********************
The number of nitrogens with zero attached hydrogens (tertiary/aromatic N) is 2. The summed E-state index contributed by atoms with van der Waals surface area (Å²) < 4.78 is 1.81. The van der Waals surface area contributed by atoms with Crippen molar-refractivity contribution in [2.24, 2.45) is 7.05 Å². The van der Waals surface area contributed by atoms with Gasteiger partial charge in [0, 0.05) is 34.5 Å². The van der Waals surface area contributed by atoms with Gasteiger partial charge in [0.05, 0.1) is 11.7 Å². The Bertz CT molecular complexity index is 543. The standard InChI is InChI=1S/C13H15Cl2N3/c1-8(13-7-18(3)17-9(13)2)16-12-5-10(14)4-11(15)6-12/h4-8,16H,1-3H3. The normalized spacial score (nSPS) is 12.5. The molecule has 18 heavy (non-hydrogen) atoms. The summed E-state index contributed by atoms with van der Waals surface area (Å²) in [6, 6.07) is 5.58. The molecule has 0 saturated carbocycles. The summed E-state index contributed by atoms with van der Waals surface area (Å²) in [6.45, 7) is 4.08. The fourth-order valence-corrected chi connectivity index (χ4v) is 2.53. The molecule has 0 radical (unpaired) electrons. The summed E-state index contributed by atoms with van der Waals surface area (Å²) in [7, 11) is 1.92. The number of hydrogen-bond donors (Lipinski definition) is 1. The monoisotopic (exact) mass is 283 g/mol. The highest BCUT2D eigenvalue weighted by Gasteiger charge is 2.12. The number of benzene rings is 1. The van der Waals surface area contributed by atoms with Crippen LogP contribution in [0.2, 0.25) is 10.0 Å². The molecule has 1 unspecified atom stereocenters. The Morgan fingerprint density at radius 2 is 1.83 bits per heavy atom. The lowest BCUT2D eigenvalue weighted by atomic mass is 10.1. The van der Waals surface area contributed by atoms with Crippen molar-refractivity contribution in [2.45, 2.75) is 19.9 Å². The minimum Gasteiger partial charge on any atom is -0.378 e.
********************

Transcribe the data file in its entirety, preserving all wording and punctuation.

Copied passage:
The number of nitrogens with zero attached hydrogens (tertiary/aromatic N) is 2. The summed E-state index contributed by atoms with van der Waals surface area (Å²) < 4.78 is 1.81. The van der Waals surface area contributed by atoms with Crippen molar-refractivity contribution in [2.24, 2.45) is 7.05 Å². The van der Waals surface area contributed by atoms with Gasteiger partial charge in [0, 0.05) is 34.5 Å². The van der Waals surface area contributed by atoms with Gasteiger partial charge in [0.05, 0.1) is 11.7 Å². The Bertz CT molecular complexity index is 543. The standard InChI is InChI=1S/C13H15Cl2N3/c1-8(13-7-18(3)17-9(13)2)16-12-5-10(14)4-11(15)6-12/h4-8,16H,1-3H3. The normalized spacial score (nSPS) is 12.5. The molecule has 18 heavy (non-hydrogen) atoms. The summed E-state index contributed by atoms with van der Waals surface area (Å²) in [6, 6.07) is 5.58. The molecule has 0 saturated carbocycles. The summed E-state index contributed by atoms with van der Waals surface area (Å²) in [6.45, 7) is 4.08. The fourth-order valence-corrected chi connectivity index (χ4v) is 2.53. The molecule has 0 radical (unpaired) electrons. The summed E-state index contributed by atoms with van der Waals surface area (Å²) in [7, 11) is 1.92. The number of hydrogen-bond donors (Lipinski definition) is 1. The monoisotopic (exact) mass is 283 g/mol. The highest BCUT2D eigenvalue weighted by Gasteiger charge is 2.12. The number of benzene rings is 1. The van der Waals surface area contributed by atoms with Crippen LogP contribution in [0.2, 0.25) is 10.0 Å². The molecule has 1 unspecified atom stereocenters. The Morgan fingerprint density at radius 2 is 1.83 bits per heavy atom. The lowest BCUT2D eigenvalue weighted by atomic mass is 10.1. The van der Waals surface area contributed by atoms with Crippen molar-refractivity contribution in [2.45, 2.75) is 19.9 Å². The minimum Gasteiger partial charge on any atom is -0.378 e.